The Ontario Court of Appeal has rendered its decision in Solar Power Network Inc. v. ClearFlow Energy Finance Corp., 2018 ONCA 727, validating the use of a formula to comply with the requirement in section 4 of the Interest Act for an equivalent annual rate - at least as long as the formula is the most meaningful way of expressing the equivalent annual rate.
The Superior Court Decision: A Formula Doesn’t Work
Earlier this year, the Superior Court rendered a decision to the effect that:
- a discount fee of 0.003% per day charged by ClearFlow Energy Finance Corp. on loans it made to Solar Power Network Inc. and its affiliates was interest
- the inclusion of a formula for calculating the equivalent annual rate for the fee was not sufficient to comply with section 4 of the Interest Act, either because a formula could never suffice for such purpose or because the formula only produced a nominal rather than an effective rate
- the result of non-compliance was that all interest charged on the loans, including interest that accrued at the base interest rate of 12% per annum and 24% per annum in the event of a default, was limited to 5%.
For a more detailed discussion of the relevant facts and the Superior Court’s decision, see our client update on the decision.
Many lenders and their counsel were alarmed by the Superior Court’s holding that the formula in the ClearFlow loan documents was insufficient, because it commonly appears in commercial loan agreements that provide for interest rates calculated based on a period shorter than a year and because the remedy of capping all the interest at 5% was so draconian in its effect. ClearFlow appealed the decision and The Canadian Bankers’ Association intervened to make submissions on the issue.
The Court of Appeal’s Analysis: A Formula Can Work
The Court of Appeal took a contextual approach. It looked at case law accepting the use of formulas in the context of other sections of the Interest Act, as well as other commercial statutes. It noted too the “modern commercial reality” of commercial loans commonly bearing interest calculated on the basis of a 360-day year or 12 months of 30 days and including an annualizing formula to calculate the equivalent annual rate. It actually left open the issue of whether section 4 would even apply to such an expressed rate. The court concluded that the mathematical formula in the ClearFlow loan documents was sufficient to express a “rate” for the purposes of section 4.
The court then went on to consider whether the formula produced an “equivalent rate” given it produced a nominal rate rather than an effective rate taking into account the effects of compounding. The court held that a nominal rate was sufficient in the circumstances since it was “impossible for the Loan Agreement to state an equivalent rate or percentage of interest that took into account compounding of the discount fee.” It was important to this determination that it was not possible for the parties to know the existence and extent of compounding of the discount fee until after the due date.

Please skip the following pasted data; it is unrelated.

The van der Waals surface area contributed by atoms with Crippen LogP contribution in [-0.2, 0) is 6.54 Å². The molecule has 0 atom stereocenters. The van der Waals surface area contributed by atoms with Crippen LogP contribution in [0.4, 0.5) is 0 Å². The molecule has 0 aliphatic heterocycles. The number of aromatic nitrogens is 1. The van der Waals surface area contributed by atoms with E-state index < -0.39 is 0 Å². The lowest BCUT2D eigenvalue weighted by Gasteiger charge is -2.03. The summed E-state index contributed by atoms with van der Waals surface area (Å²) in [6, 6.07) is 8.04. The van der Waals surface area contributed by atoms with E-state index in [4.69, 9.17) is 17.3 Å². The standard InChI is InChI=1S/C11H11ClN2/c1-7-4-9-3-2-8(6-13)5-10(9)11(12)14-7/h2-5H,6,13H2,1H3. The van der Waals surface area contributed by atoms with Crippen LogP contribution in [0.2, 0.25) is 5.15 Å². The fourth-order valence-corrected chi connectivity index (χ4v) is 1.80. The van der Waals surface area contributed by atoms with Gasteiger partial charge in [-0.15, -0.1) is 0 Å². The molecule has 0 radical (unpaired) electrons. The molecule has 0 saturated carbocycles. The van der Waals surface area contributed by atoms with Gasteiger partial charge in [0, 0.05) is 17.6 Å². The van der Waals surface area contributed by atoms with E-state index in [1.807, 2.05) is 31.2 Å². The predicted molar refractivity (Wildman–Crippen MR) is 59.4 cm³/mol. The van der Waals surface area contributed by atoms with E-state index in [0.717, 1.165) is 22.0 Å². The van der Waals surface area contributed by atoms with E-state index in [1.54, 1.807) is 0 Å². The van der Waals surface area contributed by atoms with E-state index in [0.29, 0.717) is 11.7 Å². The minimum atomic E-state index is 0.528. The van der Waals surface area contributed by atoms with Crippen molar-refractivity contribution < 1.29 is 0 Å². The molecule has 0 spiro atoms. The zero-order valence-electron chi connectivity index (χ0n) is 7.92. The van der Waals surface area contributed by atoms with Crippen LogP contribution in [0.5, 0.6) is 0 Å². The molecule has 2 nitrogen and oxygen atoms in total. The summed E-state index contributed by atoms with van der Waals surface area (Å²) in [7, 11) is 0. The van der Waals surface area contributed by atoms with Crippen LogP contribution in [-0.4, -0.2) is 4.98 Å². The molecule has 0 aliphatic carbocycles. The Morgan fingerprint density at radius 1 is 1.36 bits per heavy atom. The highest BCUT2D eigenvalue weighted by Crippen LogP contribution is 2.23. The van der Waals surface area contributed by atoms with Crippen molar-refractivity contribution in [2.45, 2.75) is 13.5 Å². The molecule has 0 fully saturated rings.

This leaves open the possibility that, where an effectual annual rate can be determined at the inception of a loan – if, for instance, interest at a fixed rate on a sum certain compounds at specified periods during the term of the loan - the equivalent annual rate may be an effective rate.
The Consequences of Non-Compliance
On the facts in Solar Power, some of the loans were made under a loan agreement that contained the formula for calculating an equivalent annual rate, and some were made under promissory notes, which contained no such formula. The expression of the discount fee on the promissory note loans, therefore, did not satisfy section 4. ClearFlow appealed the lower court’s ruling that all interest under such loans should be restricted to 5%. The Court of Appeal agreed that the limitation to 5% should be restricted to the discount fee on the promissory note loans.
The court considered the circumstances at issue and said:
“[t]his case involved a commercial transaction between parties of equal bargaining power who inadvertently and only marginally ran afoul of s. 4. There was no evidence of intention to break the law, of any unfairness in the agreement, or of one party taking advantage of another.”
The court interpreted section 4 in light of “modern commercial reality and the expectations of the parties” to find that only the interest expressed in a manner that didn’t comply with section 4 should be subject to the 5% cap. Solar Power did not expect to receive the windfall that would result if the entire amount of interest was capped at 5%. Its expectation given its risk profile was that it would have to pay a high rate of interest for these loans. The lender’s expectation was that it would recover the interest bargained for.
Presumably, if the agreement was unfair or if the parties did not have equal bargaining power, the court might have given less weight to the expectations of the parties in its interpretation of the remedy provided by section 4.
The Ontario Court of Appeal’s validation of the practice of lenders and their counsel in including a formula for the purposes of satisfying the requirement of an equivalent annual rate in section 4 is welcome, as is the guidance on when a nominal rate of interest may constitute an equivalent annual rate. After the confusion and uncertainty that followed the Superior Court’s decision, the Court of Appeal’s focus on commercial realities and interpreting section 4 in light of current practice was yet another ray of sunshine in this beautiful Ontario summer.